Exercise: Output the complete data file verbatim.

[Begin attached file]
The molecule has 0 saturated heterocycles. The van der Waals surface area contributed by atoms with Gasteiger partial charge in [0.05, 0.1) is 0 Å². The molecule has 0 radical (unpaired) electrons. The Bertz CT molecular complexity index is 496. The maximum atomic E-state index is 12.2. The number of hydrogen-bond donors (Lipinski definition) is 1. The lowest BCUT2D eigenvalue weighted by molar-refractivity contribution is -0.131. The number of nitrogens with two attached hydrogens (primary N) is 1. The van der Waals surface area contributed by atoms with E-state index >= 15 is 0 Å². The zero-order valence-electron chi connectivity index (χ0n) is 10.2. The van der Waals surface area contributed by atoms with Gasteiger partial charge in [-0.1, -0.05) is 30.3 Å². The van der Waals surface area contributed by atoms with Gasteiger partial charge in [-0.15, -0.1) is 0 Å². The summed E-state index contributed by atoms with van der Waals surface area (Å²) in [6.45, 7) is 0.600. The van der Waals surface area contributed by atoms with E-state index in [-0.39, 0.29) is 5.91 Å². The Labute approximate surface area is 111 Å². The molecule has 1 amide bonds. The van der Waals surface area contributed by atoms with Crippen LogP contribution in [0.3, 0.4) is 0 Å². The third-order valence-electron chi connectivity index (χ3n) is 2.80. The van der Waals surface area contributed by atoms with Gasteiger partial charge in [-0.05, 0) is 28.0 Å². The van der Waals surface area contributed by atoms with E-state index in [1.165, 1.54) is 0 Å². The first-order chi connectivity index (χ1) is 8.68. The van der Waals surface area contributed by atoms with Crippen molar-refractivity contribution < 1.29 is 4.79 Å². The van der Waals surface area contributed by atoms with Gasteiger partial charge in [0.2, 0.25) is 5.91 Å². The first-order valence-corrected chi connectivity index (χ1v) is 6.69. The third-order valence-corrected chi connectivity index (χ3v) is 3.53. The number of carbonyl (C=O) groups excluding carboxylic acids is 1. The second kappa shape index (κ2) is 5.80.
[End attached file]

The molecule has 0 saturated heterocycles. The van der Waals surface area contributed by atoms with Gasteiger partial charge in [0.05, 0.1) is 0 Å². The molecule has 0 radical (unpaired) electrons. The Bertz CT molecular complexity index is 496. The maximum atomic E-state index is 12.2. The number of hydrogen-bond donors (Lipinski definition) is 1. The lowest BCUT2D eigenvalue weighted by molar-refractivity contribution is -0.131. The number of nitrogens with two attached hydrogens (primary N) is 1. The van der Waals surface area contributed by atoms with E-state index >= 15 is 0 Å². The zero-order valence-electron chi connectivity index (χ0n) is 10.2. The van der Waals surface area contributed by atoms with Gasteiger partial charge in [-0.1, -0.05) is 30.3 Å². The van der Waals surface area contributed by atoms with Gasteiger partial charge in [-0.15, -0.1) is 0 Å². The summed E-state index contributed by atoms with van der Waals surface area (Å²) in [6.45, 7) is 0.600. The van der Waals surface area contributed by atoms with E-state index in [-0.39, 0.29) is 5.91 Å². The Labute approximate surface area is 111 Å². The molecule has 1 amide bonds. The van der Waals surface area contributed by atoms with Crippen LogP contribution in [0.3, 0.4) is 0 Å². The third-order valence-electron chi connectivity index (χ3n) is 2.80. The van der Waals surface area contributed by atoms with Gasteiger partial charge in [-0.05, 0) is 28.0 Å². The van der Waals surface area contributed by atoms with E-state index in [1.165, 1.54) is 0 Å². The first-order chi connectivity index (χ1) is 8.68. The van der Waals surface area contributed by atoms with Crippen molar-refractivity contribution < 1.29 is 4.79 Å². The van der Waals surface area contributed by atoms with Gasteiger partial charge in [0.2, 0.25) is 5.91 Å². The first-order valence-corrected chi connectivity index (χ1v) is 6.69. The third-order valence-corrected chi connectivity index (χ3v) is 3.53. The number of carbonyl (C=O) groups excluding carboxylic acids is 1. The second kappa shape index (κ2) is 5.80.